Reviews of the Week with Maggie Stiefvater, John Hornor Jacobs, and More!

Every weekday, we feature a different review on Booklist Online. These reviews are notable for different reasons—they may be starred, or in high demand, or especially relevant to the current issue’s spotlight.

A stand-alone spin-off from a beloved YA series; a generational story, affably narrated; an adventurous return to a mysterious middle-grade series; a seasonal yet nontraditional duet of horror stories; a mind-bending and multidimensional story from a fresh voice in science fiction. Adventure, horror, and intrigue mark this week’s Reviews of the Day, posted between October 28 and November 1, below.

Monday, October 28

Call Down the Hawk, by Maggie Stiefvater

On his family’s farm in West Virginia, where he lives, usually alone, Ronan Lynch brings his dreams to life. It’s a dangerous, unpredictable skill, but after years of practicing, he mostly understands how to control it. But lately, his dreams have been changing, and the people he is closest to—his brother Declan, rigid and composed; his brother Matthew, optimistic and oblivious; and Adam, the boy who loves him, who is away at Harvard for school—have begun to worry. Elsewhere, art thief Jordan Hennessy is no stranger to dreams and their dangers, but a past she’s running from and a future she fears are about to collide. And Carmen Farooq-Lane knows the end of the world is coming, and if she has to kill dreamers to hold it off, then for the greater good, she will.

Tuesday, October 29

The Dutch House, by Ann Patchett and read by Tom Hanks

Hanks couldn’t be a more affable, ‘let’s-enjoy-this-together’ narrator for Patchett’s (Commonwealth) marvelous latest. From the title all the way through to the ending credits, Hanks never ever falters, always performing his charming, ever-so-likable self: “Chapter threeee” lilts up to mimic ‘wheeeeee!; you won’t stop grinning after hearing “Chaaaaaaaaaaapter seventeen.” The 10 hours of storytelling pass too quickly as Hanks embodies three generations of the Conroy family over a half-century of rags-to-riches-to-rags-to-eventual-comfort. While amassing his real estate fortune, patriarch Cyril surprises his family by buying the titular Dutch House in a Philadelphia suburb—complete with all furnishings, including someone else’s ancestor portraits.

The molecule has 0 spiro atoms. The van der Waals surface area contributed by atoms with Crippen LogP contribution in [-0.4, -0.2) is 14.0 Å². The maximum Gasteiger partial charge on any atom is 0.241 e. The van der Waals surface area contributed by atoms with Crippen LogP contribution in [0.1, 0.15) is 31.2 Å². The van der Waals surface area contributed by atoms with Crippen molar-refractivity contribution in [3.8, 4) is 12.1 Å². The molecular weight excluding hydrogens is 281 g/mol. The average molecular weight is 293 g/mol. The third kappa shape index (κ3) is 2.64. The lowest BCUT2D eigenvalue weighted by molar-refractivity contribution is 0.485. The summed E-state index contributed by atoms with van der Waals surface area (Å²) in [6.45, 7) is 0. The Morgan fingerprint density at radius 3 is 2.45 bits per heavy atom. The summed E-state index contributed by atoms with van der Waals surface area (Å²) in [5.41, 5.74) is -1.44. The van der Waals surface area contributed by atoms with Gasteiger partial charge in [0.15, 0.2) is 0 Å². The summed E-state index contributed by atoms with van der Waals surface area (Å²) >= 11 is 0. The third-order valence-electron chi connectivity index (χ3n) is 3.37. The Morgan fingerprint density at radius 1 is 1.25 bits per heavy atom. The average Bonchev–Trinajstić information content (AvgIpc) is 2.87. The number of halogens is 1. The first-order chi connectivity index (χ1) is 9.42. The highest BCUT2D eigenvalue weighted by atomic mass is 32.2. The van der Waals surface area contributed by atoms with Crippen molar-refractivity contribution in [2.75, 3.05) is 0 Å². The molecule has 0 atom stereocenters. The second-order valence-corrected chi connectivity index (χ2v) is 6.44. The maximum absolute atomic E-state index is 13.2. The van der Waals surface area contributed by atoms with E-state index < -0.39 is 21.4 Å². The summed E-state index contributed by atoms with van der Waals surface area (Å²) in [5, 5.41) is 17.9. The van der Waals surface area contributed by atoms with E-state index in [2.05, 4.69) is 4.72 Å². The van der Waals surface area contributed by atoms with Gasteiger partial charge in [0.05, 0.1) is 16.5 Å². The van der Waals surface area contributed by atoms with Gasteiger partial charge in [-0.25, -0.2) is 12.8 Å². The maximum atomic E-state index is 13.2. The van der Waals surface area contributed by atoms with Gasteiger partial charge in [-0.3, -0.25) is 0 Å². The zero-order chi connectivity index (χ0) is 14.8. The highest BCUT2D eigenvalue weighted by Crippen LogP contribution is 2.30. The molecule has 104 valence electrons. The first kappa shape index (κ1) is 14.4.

Wednesday, October 30

The Thief Knot: A Greenglass House Story, by Kate Milford and illustrated by Jaime Zollars

Best friends Marzana and Nialla are hungry for an adventure, and given where they live—the Liberty of Gammerbund, a district of Nagspeake populated by former smugglers, thieves, and con artists that’s notorious for its culture of secrecy—it’s especially surprising that they haven’t stumbled across one ever. That is, until a detective, desperate for any lead, brings a puzzling kidnapping case to Marzana’s mother (who has a notorious past of her own), and Marzana sees her chance to do some real investigating, particularly when she recruits the perfect team to help uncover clues. Milford returns to the world of Greenglass House (2014) yet again in her latest mystery, a truly twisty brainteaser filled with puzzles, misdirection, and adventure, all with just the right balance of emotional weight that is pitch-perfect for a middle-grade audience.

Thursday, October 31

A Lush and Seething Hell, by John Hornor Jacobs

There are horror writers who plant you in the cemetery and show you the old grave where the ghoul resides. Then there are writers like Jacobs, who ditch many of the genre’s standard tools while staying true to its essential heart. The two novellas collected here are fine examples of horror that feels fresh and modern while still conjuring up the proper atmosphere. In “The Sea Dreams It Is the Sky,” an expatriate professor in Spain meets an infamous poet from her South American homeland of Magera. Drawn to the poet’s missing eye and obscure studies, she soon uncovers dark truths that could upend her idea of reality itself. The second tale, “My Heart Struck Sorrow,” is even stronger. After a family tragedy, a music researcher for the Library of Congress stumbles into a cache of documents that put him on the trail of a grim folk song.

Friday, November 1

Dead Astronauts, by Jeff Vandermeer

Vandermeer’s follow-up to Borne (2017) explores the multiple pasts and futures of the City and the sinister Company that twists and destroys countless living things. The fragmented narrative centers primarily on the dead astronauts at the crossroads from Borne, revealed to be three revolutionaries consisting of former Company workers/experiments Chen and Moss and the formerly lost-in-space Grayson. As these three lovers and companions come to the latest version of the City and the sinister Company, the established patterns of their war across realities begin to shift, with factors such as the demented and tortured Charlie X, a mysterious blue fox, a vast leviathan, and the dark bird known as “the duck with a broken wing” all come into play.

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About the Author:

Michael Ruzicka, Office Manager, was raised in suburban Los Angeles, received a BA in Creative Writing/Poetry at UC Santa Cruz, then moved to Birmingham, AL, where he spent five years owning an independent bookstore and earned an MLIS. He has brought his librarian skills to Vanderbilt’s Television News Archive, Battle Ground Academy, The Museum of Contemporary Art-Chicago, and the Chicago School of Professional Psychology. Michael is very excited to be a part of Booklist and call Chicago his home.

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